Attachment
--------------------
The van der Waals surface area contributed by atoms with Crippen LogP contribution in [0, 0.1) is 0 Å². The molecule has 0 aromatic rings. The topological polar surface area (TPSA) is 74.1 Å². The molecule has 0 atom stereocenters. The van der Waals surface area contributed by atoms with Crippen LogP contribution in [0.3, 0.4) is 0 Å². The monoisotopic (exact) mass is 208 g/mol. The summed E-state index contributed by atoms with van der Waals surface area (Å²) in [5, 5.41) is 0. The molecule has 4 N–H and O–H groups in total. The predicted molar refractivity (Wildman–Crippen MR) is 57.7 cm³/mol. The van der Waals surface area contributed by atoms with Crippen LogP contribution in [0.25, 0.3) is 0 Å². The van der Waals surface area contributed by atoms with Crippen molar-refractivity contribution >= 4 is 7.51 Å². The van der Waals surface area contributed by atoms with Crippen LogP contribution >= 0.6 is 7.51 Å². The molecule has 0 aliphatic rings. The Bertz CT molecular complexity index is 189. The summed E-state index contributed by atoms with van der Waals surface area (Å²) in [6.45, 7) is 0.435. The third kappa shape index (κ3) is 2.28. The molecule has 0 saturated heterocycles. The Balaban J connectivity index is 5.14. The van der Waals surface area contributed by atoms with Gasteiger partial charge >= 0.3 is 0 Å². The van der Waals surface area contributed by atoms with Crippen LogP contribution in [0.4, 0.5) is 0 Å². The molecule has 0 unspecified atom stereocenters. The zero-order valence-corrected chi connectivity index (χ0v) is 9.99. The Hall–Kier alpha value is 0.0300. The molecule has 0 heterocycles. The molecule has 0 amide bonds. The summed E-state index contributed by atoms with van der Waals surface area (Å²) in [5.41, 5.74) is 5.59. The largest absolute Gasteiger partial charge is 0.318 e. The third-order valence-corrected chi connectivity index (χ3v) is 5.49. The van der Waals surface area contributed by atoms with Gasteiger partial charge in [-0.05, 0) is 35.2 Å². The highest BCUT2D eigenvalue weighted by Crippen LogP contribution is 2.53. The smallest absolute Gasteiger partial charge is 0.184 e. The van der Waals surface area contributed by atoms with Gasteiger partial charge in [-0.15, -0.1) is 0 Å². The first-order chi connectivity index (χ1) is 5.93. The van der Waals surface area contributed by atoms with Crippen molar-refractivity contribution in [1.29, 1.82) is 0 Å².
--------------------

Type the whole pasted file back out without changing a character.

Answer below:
The van der Waals surface area contributed by atoms with Crippen LogP contribution in [0, 0.1) is 0 Å². The molecule has 0 aromatic rings. The topological polar surface area (TPSA) is 74.1 Å². The molecule has 0 atom stereocenters. The van der Waals surface area contributed by atoms with Crippen LogP contribution in [0.3, 0.4) is 0 Å². The monoisotopic (exact) mass is 208 g/mol. The summed E-state index contributed by atoms with van der Waals surface area (Å²) in [5, 5.41) is 0. The molecule has 4 N–H and O–H groups in total. The predicted molar refractivity (Wildman–Crippen MR) is 57.7 cm³/mol. The van der Waals surface area contributed by atoms with Crippen LogP contribution in [0.25, 0.3) is 0 Å². The van der Waals surface area contributed by atoms with Crippen molar-refractivity contribution >= 4 is 7.51 Å². The van der Waals surface area contributed by atoms with Crippen LogP contribution >= 0.6 is 7.51 Å². The molecule has 0 aliphatic rings. The Bertz CT molecular complexity index is 189. The summed E-state index contributed by atoms with van der Waals surface area (Å²) in [6.45, 7) is 0.435. The third kappa shape index (κ3) is 2.28. The molecule has 0 saturated heterocycles. The Balaban J connectivity index is 5.14. The van der Waals surface area contributed by atoms with Gasteiger partial charge >= 0.3 is 0 Å². The van der Waals surface area contributed by atoms with Crippen LogP contribution in [0.4, 0.5) is 0 Å². The molecule has 0 unspecified atom stereocenters. The zero-order valence-corrected chi connectivity index (χ0v) is 9.99. The Hall–Kier alpha value is 0.0300. The molecule has 0 heterocycles. The molecule has 0 amide bonds. The summed E-state index contributed by atoms with van der Waals surface area (Å²) in [5.41, 5.74) is 5.59. The largest absolute Gasteiger partial charge is 0.318 e. The third-order valence-corrected chi connectivity index (χ3v) is 5.49. The van der Waals surface area contributed by atoms with Gasteiger partial charge in [-0.05, 0) is 35.2 Å². The highest BCUT2D eigenvalue weighted by Crippen LogP contribution is 2.53. The smallest absolute Gasteiger partial charge is 0.184 e. The van der Waals surface area contributed by atoms with Gasteiger partial charge in [-0.15, -0.1) is 0 Å². The first-order chi connectivity index (χ1) is 5.93. The van der Waals surface area contributed by atoms with Crippen molar-refractivity contribution in [1.29, 1.82) is 0 Å².